Monday, August 6, 2007

National Security Democrats

The latest round started when Barack Obama said that, of course, he’d meet with “our” enemies. Hillary Clinton said that was “naïve.” She then dragged out her husband’s foreign policy heavies, Richard Holbrooke and Mad Maddy Albright, to elaborate. [If they and their ilk are indeed our future, as they likely will be, it will again strain the Democrats’ claim to be the lesser evil, especially if there are no Cheney/Bush neo-cons in power to make them look good.] Thus the media found Obama guilty of a “gaffe.” In response, he declared in Chicago last week that he’d have no problem sending troops into Pakistan to fight terrorists, even over the objections of the Pakastani government. One would have thought that proposing to violate an ally’s sovereignty would ignite an even greater chorus about Obama’s unfitness to rule. However, it seems that the Democrats are now so enamored of national security posturing and, what comes to the same thing, that the Clintonites are so close to the neo-cons in principle (differing only in being more competent and less out of control) that Obama’s position has won more praise than blame from leading Democrats, just as it has earned him favor on the Wall Street Journal’s editorial page. Is it that leading Democrats are so sure that George Bush has already won the election for them that they’re now eyeing the November election – going after benighted Giuliani supporters? Last Friday (in the Senate) and Saturday (in the House), substantial numbers of Democrats gave the Bush government what it wanted in revisions to the already spineless Foreign Surveillance Intelligence Act (FISA). This utterly contemptible capitulation in the Cheney/Bush War on Liberty suggests that many Democrats are indeed trying to fill Giuliani’s empty shoes. But I think, even more than that, the Democrats are only showing their true colors. Many of them would like the Democrats to be the National Security party again, as they were until some time during the Nixon administration, when a growing anti-war movement within the Democratic Party caused more than a few Cold War liberals to turn Republican and morph, ever so slightly, into neo-conservatives.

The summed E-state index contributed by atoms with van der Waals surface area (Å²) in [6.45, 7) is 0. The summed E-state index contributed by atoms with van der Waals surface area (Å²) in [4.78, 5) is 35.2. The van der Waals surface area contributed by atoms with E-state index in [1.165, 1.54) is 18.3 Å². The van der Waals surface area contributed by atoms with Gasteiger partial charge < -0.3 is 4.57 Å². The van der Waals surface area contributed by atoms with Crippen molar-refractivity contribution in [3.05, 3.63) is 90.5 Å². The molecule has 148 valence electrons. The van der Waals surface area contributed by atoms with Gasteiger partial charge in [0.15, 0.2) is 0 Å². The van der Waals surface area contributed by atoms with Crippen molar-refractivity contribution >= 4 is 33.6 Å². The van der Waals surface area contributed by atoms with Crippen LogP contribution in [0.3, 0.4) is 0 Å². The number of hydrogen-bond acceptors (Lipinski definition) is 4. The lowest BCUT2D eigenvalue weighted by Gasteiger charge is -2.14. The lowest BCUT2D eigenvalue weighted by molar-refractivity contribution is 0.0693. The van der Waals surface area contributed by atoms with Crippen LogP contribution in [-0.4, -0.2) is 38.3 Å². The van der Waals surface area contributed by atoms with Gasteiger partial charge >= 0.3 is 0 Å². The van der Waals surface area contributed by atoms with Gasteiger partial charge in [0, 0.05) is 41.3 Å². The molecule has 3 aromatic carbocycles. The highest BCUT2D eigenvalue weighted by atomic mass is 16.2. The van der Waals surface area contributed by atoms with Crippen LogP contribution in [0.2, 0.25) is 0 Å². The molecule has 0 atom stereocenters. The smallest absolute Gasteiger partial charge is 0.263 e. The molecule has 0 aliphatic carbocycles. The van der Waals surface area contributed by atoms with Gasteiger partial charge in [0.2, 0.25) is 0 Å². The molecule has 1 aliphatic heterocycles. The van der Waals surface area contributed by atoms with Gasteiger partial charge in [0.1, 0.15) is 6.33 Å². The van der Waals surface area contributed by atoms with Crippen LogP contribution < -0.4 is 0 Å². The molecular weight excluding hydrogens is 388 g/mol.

There is another cause for concern as well – at least to the (very limited) extent that the New York Times and NPR’s doyenne of conventional wisdom, Cokie Roberts, can be believed. If they’re right, despite her history of Bush aiding and abetting, Clinton has lately won over large swathes of anti-war Democrats, not by apologizing for her voting record, but by insisting, lately, on “timelines” for troop withdrawals. According to the media agenda setters, her operatives have engineered this transformation so skillfully that she has managed to avoid charges of flip-flopping à la John Kerry. Lets hope even liberals are not so easily fooled. [Writing in Salon (August 6), Michael Scherer suggests that this hope may not be realized; that, on this point, the conventional wisdom is dead right.]

Lets also hope that John Edwards is savvy enough not to follow Obama into the national security camp. Should Edwards win the nomination, he’ll most likely end up there eventually. But, for now, with Obama trying to outdo Clinton on the toughness factor, Edwards is looking more and more like the least Clintonite of the leading contenders. That’s not exactly a reason to vest hope in his candidacy, but it is a very good reason to support him over the other two.

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